St. Petersburg, April 14 - RAPSI. The St. Petersburg Investigatory Committee announced on its website that Oleg Vorotnikov, leader of the Voina art group, has been charged with insulting police officers and hooliganism, his lawyer Anastasia Yekimovskaya told RIA Novosti.
Earlier on Thursday, the committee spokesperson, in a conversation with RIA Novosti, could not clarify whether Vorotnikov, 32, from the Perm Region, is involved with the Voina group at all. Dmitry Dinze, who defended the Voina activist, claimed he was not aware of the new case. Last fall Vorotnikov faced legal action for hooliganism (Article 213 of the Russian Criminal Code) for organizing a performance called Palace Revolution, when the Voina participants turned over several police cars near the Mikhailovsky Palace. Vorotnikov and another group member Leonid Nikolayev were arrested and kept at the pre-trial detention center until February, when they were released on bail and their own recognizance not to leave St. Petersburg.
“This is how law enforcement officers qualified Oleg’s actions [insulting the police]. This may have a negative effect on the ongoing case, and we cannot rule out that he will be taken into custody,” Yekimovskaya said.
She emphasized that Vorotnikov always came of his own free will when summoned, so there are no formal reason for his arrest.
Vorotnikov is facing legal action for hooliganism (Article 213(1)), use of violence against a representative of government agency (318(1)) and insulting a representative of government agency (Article 319 of the Russian Criminal Code). These offenses may be punishable by imprisonment of up to five years.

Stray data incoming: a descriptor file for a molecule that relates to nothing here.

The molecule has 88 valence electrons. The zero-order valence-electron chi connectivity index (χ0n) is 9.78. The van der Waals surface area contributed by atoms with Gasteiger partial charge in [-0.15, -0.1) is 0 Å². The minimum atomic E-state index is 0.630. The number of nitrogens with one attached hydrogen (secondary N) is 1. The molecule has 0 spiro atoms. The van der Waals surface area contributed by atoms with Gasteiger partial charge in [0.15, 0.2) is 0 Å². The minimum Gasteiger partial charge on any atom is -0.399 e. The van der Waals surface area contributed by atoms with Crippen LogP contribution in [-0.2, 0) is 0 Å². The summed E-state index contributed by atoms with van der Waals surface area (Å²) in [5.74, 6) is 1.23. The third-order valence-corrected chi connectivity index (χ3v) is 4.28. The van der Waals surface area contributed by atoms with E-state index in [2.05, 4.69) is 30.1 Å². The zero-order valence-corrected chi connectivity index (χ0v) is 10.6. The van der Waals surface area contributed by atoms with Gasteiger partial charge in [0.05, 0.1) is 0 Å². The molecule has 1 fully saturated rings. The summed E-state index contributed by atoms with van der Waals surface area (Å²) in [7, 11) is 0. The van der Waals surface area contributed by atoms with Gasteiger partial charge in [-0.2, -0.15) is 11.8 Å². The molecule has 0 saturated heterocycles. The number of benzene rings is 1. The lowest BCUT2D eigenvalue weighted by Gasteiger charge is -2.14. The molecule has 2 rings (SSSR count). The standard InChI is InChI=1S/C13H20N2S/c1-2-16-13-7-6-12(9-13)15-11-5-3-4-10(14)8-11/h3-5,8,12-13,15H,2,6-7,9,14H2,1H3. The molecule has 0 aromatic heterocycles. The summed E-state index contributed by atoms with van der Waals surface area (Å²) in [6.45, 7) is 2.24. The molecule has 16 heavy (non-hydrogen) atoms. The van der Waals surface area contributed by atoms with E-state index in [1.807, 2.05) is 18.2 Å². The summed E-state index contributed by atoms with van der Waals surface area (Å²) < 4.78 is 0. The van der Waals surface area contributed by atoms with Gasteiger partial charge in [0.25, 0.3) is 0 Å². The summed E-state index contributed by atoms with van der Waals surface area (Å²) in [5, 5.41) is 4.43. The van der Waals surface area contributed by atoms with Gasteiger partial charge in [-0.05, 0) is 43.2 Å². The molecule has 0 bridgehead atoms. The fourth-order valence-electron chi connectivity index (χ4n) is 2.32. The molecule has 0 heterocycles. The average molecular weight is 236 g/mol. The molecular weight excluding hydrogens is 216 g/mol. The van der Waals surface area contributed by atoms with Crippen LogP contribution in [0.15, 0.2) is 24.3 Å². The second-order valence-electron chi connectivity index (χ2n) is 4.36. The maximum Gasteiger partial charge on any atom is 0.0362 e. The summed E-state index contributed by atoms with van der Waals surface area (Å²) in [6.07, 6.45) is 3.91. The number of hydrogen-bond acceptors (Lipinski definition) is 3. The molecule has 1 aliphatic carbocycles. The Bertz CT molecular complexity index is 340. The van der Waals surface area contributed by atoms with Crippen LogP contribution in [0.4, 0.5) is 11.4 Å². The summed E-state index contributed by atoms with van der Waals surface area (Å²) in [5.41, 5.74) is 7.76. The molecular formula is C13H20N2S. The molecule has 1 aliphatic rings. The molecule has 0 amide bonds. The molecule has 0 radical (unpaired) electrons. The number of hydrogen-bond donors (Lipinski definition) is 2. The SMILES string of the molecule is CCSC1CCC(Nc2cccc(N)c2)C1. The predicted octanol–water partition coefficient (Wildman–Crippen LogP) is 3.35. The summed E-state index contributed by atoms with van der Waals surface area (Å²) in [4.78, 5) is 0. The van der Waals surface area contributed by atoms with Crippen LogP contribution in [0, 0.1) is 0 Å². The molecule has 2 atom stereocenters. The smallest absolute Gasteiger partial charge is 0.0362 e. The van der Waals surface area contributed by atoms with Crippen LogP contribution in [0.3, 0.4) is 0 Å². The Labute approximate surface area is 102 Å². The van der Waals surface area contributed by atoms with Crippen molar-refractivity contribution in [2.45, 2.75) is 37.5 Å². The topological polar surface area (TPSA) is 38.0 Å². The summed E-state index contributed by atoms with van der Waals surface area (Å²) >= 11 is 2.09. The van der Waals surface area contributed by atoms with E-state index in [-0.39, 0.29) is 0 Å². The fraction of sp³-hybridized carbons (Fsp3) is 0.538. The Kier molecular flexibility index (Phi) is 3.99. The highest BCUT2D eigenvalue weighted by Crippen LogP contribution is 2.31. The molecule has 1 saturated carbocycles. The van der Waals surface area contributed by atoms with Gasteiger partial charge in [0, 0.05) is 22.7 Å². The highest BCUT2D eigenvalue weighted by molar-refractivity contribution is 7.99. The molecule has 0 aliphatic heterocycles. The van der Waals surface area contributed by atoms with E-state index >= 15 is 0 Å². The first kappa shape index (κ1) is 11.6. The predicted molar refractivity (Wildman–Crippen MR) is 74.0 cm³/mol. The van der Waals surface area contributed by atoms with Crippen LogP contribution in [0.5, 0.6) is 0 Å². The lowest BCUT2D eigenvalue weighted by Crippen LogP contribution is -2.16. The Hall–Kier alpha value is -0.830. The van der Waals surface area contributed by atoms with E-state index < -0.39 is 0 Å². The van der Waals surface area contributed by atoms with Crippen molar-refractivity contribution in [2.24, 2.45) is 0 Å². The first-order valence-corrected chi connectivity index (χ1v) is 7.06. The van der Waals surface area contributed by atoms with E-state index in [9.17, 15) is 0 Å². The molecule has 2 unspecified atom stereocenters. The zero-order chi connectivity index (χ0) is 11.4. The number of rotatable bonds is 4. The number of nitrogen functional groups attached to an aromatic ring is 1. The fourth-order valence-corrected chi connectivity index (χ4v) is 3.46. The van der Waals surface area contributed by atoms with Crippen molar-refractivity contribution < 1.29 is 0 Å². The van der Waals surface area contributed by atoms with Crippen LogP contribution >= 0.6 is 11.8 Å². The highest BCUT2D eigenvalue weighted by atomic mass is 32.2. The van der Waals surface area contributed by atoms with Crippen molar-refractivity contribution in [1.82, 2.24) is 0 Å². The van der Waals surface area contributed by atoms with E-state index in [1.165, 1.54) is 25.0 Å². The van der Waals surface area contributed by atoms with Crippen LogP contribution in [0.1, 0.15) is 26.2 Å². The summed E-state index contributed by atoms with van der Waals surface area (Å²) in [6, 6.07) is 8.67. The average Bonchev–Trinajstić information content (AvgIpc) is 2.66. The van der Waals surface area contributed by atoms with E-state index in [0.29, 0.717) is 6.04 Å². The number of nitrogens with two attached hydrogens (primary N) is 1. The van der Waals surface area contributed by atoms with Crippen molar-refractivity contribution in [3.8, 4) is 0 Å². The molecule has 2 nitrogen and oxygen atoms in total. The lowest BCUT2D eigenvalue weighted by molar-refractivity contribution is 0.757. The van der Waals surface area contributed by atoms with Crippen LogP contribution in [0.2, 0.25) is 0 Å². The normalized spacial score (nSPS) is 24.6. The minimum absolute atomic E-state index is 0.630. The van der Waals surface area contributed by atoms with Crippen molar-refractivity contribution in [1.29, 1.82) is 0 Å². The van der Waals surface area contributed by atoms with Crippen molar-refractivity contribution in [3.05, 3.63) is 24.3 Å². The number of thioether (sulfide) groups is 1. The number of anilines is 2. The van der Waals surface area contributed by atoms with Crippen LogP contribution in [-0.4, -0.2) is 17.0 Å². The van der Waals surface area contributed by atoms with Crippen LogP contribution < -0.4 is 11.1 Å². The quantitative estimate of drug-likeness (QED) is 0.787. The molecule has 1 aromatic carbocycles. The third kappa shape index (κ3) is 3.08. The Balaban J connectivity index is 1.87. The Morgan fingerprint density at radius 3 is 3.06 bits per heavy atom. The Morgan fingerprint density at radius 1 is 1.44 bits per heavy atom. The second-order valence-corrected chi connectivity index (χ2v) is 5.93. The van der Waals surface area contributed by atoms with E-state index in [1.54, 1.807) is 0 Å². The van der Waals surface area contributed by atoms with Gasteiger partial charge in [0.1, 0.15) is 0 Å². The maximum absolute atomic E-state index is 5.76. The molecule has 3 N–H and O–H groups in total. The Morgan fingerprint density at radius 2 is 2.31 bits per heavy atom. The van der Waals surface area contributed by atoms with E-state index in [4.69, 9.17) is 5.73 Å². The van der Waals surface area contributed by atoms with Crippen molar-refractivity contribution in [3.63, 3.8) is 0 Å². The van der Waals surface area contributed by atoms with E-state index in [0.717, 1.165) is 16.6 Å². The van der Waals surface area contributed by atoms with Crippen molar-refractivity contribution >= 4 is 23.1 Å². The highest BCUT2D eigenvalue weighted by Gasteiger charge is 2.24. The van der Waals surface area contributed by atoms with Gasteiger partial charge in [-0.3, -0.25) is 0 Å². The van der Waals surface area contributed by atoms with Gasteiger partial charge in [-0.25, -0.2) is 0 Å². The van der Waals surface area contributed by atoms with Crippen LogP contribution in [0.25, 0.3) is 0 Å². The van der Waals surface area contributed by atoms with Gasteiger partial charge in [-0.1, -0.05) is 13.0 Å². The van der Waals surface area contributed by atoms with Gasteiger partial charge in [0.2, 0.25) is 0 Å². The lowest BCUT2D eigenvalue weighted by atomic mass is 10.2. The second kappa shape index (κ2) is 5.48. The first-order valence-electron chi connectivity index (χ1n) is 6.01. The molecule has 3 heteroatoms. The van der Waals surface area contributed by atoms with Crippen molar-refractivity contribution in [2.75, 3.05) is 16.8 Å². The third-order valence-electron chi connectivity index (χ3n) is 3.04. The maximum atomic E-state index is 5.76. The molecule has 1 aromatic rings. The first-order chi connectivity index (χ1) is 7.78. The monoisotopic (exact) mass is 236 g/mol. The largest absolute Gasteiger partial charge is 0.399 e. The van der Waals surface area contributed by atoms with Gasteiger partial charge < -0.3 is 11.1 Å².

The Voina art group is well known for its scandalous performances. The most famous were staged at the Timiryazev National Biology Museum in Moscow, on the Liteiny Bridge in St. Petersburg and at the Moscow Tagansky Court, when the verdict was announced for the organizers of the Forbidden Art 2006 exhibition. The group members were repeatedly taken to court for administrative offenses.
Last week a performance organized by the group on the Liteiny Bridge won the Innovation Award for the best visual art project. The Public Chamber was outraged with the decision of the jury, which was, however, supported by the arts community.